Age-related macular degeneration (AMD) is a leading cause of visual impairment and blindness. More than half of advanced AMD patients suffer the wet (exudative, neovascular) form of the disease, characterized by abnormal growth of new blood vessels from under the retina that leak blood and fluid, often causing acute vision loss. Several currently available therapies targeting vascular endothelial growth factor (VEGF) have been shown to maintain and even improve visual acuity in wet AMD patients. The most frequently used anti-VEGF agents in wet AMD, administered via intravitreal (eye) injections, are Genentech’s cancer drug Avastin (bevacizumab), compounded for use in wet AMD; Genentech’s Lucentis (ranibizumab); and the most recent market entrant, Regeneron’s Eylea (aflibercept). Valeant/Pfizer’s Macugen (pegaptanib sodium) and QLT/Novartis’s Visudyne (verteporfin) in combination with photodynamic therapy are also used, though considerably less frequently, in wet AMD.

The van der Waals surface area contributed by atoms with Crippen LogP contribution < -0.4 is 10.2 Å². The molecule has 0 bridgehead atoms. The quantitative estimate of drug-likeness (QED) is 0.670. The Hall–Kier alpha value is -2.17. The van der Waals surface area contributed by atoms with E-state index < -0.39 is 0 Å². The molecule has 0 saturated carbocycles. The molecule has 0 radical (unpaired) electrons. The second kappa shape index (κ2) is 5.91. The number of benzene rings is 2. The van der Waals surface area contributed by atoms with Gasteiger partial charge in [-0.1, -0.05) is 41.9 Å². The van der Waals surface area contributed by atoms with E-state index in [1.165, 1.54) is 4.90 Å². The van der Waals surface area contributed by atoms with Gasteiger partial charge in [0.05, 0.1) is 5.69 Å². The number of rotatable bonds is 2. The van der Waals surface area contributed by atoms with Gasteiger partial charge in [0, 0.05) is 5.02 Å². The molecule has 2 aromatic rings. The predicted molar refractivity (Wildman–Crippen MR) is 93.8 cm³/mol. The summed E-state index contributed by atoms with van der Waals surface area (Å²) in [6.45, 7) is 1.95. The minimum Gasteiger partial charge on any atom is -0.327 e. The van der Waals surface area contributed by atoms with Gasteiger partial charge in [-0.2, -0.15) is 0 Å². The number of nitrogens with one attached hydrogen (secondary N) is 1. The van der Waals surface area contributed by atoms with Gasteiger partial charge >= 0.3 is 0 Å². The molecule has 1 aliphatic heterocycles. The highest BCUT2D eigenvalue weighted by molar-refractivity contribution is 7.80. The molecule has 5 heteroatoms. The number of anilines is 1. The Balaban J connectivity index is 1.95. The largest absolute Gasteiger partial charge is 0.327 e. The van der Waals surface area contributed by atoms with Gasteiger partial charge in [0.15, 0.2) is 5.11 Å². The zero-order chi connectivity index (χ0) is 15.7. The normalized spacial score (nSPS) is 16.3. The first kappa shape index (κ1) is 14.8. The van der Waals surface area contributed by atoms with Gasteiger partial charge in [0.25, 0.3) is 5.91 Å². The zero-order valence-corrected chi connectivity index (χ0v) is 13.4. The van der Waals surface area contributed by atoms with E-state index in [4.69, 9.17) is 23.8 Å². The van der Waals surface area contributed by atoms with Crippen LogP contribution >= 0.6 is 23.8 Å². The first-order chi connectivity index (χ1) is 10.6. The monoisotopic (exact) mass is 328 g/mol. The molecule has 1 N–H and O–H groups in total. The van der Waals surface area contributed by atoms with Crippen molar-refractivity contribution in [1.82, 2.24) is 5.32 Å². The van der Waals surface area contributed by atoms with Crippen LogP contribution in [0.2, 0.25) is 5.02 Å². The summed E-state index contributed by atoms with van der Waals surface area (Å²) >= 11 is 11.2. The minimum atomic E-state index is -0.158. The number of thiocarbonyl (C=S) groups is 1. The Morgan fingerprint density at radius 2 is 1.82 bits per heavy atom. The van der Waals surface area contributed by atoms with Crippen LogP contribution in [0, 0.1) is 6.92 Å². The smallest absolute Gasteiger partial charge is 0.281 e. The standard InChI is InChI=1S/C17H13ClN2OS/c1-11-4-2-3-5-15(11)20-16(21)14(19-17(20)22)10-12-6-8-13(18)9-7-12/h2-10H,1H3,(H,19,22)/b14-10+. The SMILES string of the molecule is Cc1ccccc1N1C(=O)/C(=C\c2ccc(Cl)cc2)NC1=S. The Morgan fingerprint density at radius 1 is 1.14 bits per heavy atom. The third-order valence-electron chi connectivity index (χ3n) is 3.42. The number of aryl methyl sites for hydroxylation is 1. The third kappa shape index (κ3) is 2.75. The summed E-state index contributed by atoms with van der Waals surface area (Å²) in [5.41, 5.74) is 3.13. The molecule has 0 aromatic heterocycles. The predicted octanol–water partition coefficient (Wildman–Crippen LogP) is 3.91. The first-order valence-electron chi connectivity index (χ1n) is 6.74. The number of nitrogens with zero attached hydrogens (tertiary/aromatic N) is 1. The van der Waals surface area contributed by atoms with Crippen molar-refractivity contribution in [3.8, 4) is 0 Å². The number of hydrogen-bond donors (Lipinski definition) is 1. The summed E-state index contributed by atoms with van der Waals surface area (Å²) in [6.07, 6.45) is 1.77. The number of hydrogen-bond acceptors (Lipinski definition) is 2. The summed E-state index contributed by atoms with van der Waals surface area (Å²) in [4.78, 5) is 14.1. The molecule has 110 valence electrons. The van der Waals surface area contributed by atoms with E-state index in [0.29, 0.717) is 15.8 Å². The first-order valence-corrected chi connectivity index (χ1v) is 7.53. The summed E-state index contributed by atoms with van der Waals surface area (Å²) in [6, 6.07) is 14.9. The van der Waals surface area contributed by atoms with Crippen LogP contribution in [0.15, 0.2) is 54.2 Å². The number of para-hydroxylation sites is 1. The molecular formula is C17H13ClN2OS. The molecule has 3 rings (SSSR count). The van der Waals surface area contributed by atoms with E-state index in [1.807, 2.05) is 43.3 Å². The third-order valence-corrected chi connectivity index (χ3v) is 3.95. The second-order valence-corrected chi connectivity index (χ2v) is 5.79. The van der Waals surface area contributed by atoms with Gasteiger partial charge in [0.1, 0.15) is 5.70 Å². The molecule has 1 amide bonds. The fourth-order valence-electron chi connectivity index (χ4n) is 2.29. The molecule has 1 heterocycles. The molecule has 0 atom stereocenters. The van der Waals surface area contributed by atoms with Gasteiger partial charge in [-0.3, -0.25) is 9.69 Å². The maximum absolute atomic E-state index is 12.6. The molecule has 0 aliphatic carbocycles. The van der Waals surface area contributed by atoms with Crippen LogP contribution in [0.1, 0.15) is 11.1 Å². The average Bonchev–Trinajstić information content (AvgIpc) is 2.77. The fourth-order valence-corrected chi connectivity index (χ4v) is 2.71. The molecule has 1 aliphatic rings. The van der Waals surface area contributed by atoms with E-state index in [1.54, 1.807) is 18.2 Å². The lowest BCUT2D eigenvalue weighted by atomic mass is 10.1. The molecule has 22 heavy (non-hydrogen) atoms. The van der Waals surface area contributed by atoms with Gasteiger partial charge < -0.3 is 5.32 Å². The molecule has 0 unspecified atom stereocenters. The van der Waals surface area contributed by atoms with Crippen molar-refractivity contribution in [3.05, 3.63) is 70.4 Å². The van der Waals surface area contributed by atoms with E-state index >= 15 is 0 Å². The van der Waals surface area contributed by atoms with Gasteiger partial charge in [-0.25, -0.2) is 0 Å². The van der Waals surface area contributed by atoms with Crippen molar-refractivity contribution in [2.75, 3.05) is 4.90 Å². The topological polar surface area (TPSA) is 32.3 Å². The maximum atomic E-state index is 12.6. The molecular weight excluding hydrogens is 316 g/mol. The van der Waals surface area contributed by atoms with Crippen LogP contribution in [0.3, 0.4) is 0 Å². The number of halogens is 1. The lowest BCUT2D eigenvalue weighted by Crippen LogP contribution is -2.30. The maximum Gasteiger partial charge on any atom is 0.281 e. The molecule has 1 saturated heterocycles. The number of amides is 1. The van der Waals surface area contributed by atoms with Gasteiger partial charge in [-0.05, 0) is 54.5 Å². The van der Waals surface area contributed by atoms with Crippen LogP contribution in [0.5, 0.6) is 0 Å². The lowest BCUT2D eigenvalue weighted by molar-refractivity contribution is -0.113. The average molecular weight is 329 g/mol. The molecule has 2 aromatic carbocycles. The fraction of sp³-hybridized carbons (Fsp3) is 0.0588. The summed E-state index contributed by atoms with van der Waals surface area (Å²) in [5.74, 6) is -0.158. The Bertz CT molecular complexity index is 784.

Using national, longitudinal, patient-level U.S. claims data, this report examines current trends in the management of wet AMD both for newly diagnosed patients and patients filling a prescription for a key therapy in Q3 2013. For the newly diagnosed patient sample, the report provides shares by line of therapy and a quantitative analysis of initiation and switching patterns between wet AMD agents. Analysis of the recently treated patient sample quantifies a drug’s source of business compared with its competitors and details which drugs precede others. Additional analyses explore how physicians’ decisions regarding brand dosing frequency impact traditional measures of persistence as well as compliance persistency and compliance by brand.